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At What Point Does a Fuel Crisis Hit us Again? $

CrudeOil InvtoSales020613Brent North Sea Crude prices are hitting nearly $117 a barrel today. The chart at right from the NASDAQ shows the five year history of Brent North Sea Crude and we can easily see that it is nearing four year highs (the spike to $147 a barrel in 2008 being the peak). But, today’s price near $117 per barrel is just three dollars per barrel higher than the $120 per barrel post-recession highs we saw in early 2012.


Think back a bit to the price spike in 2008. At the time, more than 4,000 trucking companies in the United States went out of business because they ran out of cash and couldn’t fill their trucks. Rail companies saw a spike in activity as global supply chain operators made adjustments in how they carried inventory and what modes of transportation they used (moving to cheaper modes such as rail). At the time, companies stockpiled more raw materials and product inventories to help reduce the impact of rising fuel prices on product cost. We have shown you the chart at right numerous times regarding the change in inventory carrying practices prior to the Great Recession and since. One can see the sharp spike in inventory levels in the fall of 2008 and the steep drop-off immediately following.


Here is one potential scenario that we would all be subject to:


  1. Today, corporations are sitting on very low inventories. Just-in-time inventory systems are in vogue and transportation companies are seeing smaller shipment sizes, but more frequent shipments.
  2. Assume that oil prices continue to move up and the price of fuel increases. More companies would quickly shift to ordering larger quantities so that they could stockpile resources while at lower prices – minimizing the impact of higher fuel costs. That would create a burst of economic activity – one that would further “fuel” an increase in consumption and raise the speculation premium on oil prices in the process. That process then would continue to feed on itself. We saw this same exact process play out in 2008. At the time we had the housing crisis which led to the financial crisis to push us over the edge and create the Great Recession. But, the pressure on consumers and businesses came at the hands of a super-spike in oil prices. We aren’t predicting a 2008 scenario and another recession. Financial, banking, and housing markets are very different today after the recession shake-out.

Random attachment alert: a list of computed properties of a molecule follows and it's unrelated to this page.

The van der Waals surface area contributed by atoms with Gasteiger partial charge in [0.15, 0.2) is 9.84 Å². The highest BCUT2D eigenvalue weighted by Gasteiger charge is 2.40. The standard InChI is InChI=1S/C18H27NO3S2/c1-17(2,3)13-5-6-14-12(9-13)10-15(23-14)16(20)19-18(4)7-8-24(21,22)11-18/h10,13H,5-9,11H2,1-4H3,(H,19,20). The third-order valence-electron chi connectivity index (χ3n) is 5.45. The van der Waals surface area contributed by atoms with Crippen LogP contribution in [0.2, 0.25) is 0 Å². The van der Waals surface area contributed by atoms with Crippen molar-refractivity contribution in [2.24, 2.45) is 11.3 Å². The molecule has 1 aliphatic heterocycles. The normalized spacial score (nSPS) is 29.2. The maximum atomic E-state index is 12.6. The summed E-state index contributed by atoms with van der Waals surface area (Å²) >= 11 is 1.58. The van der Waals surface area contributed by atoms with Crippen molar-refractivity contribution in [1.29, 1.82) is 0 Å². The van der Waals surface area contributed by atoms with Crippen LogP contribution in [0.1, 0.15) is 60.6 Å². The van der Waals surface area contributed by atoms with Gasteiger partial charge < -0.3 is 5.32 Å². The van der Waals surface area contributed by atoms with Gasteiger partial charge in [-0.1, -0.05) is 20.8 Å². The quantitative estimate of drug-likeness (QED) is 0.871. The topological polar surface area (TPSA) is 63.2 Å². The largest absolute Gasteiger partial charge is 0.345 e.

3. At some point, inventories will have grown to a level that outpaces sales – and the order cycle shuts down abruptly as it did in 2008. Companies would be sitting on high inventory levels and demand for those items would slow because consumers are spending more on gasoline and energy, higher food, and retail product costs (because transportation costs had moved up).


Here’s the impact: First, we will see increased activity in the petroleum production industries world-wide – and after about six to eight months of increased oil prices – production will catch up and prices would start to ease. Economically surviving that six to eight month lag is the key.


Second, watch for a renewed push for more fuel efficiency in vehicles and commercial applications. Media headlines will once again be fraught with discussion about alternative fuel vehicles and ways to conserve on fuel costs.


Third, consumer spending will suffer a bit. If nothing else, the mental pressure on consumers will create some changes in spending patterns. If we see WTI eclipse the $100 per barrel mark – it will make national news and the media will be all over it as a major story – and that will weigh on consumers. We saw some of the mid-range restaurants in the country take the biggest hits in 2008 – that would happen again and would be just the tip of iceberg.


All commodities will increase in price because of a rise in fuel prices and general petroleum input prices.


Lastly, watch for the potential for certain countries to use this opportunity to “stick it” to the West. An attack on an oil infrastructure system (such as the Suez Canal, Strait of Hormuz, or pipeline infrastructure) could push oil prices back into the $150 range. It wouldn’t take Brent much to get there and even WTI is already in the $100 per barrel range. There is already upward pressure on prices – it wouldn’t take much to get the stock market and investors playing the risk premium on crude oil.


We don’t want to overplay the importance of this trend – but we also don’t want to underplay it if there is a real risk starting to emerge because of rising fuel prices. Several prominent economists (Zandy for one) has started to send up warning signals about rising fuel prices and the impact on the consumer. It is something that we need to pay attention to – and we are all affected by it.

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